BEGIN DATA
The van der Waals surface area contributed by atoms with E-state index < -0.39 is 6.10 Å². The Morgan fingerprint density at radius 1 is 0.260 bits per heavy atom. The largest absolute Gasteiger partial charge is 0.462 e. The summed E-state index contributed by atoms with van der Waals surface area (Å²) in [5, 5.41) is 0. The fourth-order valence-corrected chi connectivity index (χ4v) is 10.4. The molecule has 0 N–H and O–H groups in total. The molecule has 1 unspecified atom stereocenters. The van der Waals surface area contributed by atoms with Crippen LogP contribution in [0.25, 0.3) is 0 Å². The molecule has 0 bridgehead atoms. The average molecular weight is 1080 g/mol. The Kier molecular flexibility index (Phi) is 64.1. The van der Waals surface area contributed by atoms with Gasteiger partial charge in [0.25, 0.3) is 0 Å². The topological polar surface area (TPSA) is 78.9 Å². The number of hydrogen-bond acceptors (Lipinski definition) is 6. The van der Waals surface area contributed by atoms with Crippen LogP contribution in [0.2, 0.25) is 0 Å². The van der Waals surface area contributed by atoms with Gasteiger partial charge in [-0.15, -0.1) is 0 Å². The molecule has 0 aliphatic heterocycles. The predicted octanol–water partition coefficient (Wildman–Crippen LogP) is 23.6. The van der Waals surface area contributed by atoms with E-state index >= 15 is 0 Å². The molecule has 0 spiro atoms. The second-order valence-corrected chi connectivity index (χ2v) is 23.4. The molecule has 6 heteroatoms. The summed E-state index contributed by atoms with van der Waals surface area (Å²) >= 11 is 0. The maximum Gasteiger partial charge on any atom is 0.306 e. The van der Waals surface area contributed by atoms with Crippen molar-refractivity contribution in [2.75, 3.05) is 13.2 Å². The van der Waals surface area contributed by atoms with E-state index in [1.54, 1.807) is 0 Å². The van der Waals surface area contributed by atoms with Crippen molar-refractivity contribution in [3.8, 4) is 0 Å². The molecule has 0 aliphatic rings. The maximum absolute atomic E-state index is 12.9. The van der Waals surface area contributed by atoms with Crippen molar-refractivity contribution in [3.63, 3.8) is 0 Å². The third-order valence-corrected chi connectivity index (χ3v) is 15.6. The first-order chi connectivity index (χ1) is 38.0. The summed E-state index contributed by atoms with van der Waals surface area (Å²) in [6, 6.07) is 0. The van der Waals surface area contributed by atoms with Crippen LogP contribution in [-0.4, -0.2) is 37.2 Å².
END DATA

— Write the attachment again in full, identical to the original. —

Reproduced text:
The van der Waals surface area contributed by atoms with E-state index < -0.39 is 6.10 Å². The Morgan fingerprint density at radius 1 is 0.260 bits per heavy atom. The largest absolute Gasteiger partial charge is 0.462 e. The summed E-state index contributed by atoms with van der Waals surface area (Å²) in [5, 5.41) is 0. The fourth-order valence-corrected chi connectivity index (χ4v) is 10.4. The molecule has 0 N–H and O–H groups in total. The molecule has 1 unspecified atom stereocenters. The van der Waals surface area contributed by atoms with Crippen LogP contribution in [0.25, 0.3) is 0 Å². The molecule has 0 bridgehead atoms. The average molecular weight is 1080 g/mol. The Kier molecular flexibility index (Phi) is 64.1. The van der Waals surface area contributed by atoms with Gasteiger partial charge in [0.25, 0.3) is 0 Å². The topological polar surface area (TPSA) is 78.9 Å². The number of hydrogen-bond acceptors (Lipinski definition) is 6. The van der Waals surface area contributed by atoms with Crippen LogP contribution in [0.2, 0.25) is 0 Å². The van der Waals surface area contributed by atoms with Gasteiger partial charge in [-0.15, -0.1) is 0 Å². The molecule has 0 aliphatic heterocycles. The predicted octanol–water partition coefficient (Wildman–Crippen LogP) is 23.6. The van der Waals surface area contributed by atoms with E-state index >= 15 is 0 Å². The molecule has 0 spiro atoms. The second-order valence-corrected chi connectivity index (χ2v) is 23.4. The molecule has 6 heteroatoms. The summed E-state index contributed by atoms with van der Waals surface area (Å²) >= 11 is 0. The maximum Gasteiger partial charge on any atom is 0.306 e. The van der Waals surface area contributed by atoms with Crippen molar-refractivity contribution in [2.75, 3.05) is 13.2 Å². The van der Waals surface area contributed by atoms with E-state index in [1.54, 1.807) is 0 Å². The van der Waals surface area contributed by atoms with Crippen molar-refractivity contribution in [3.8, 4) is 0 Å². The molecule has 0 aliphatic rings. The maximum absolute atomic E-state index is 12.9. The van der Waals surface area contributed by atoms with Crippen molar-refractivity contribution in [3.63, 3.8) is 0 Å². The third-order valence-corrected chi connectivity index (χ3v) is 15.6. The first-order chi connectivity index (χ1) is 38.0. The summed E-state index contributed by atoms with van der Waals surface area (Å²) in [6, 6.07) is 0. The van der Waals surface area contributed by atoms with Crippen LogP contribution in [-0.4, -0.2) is 37.2 Å².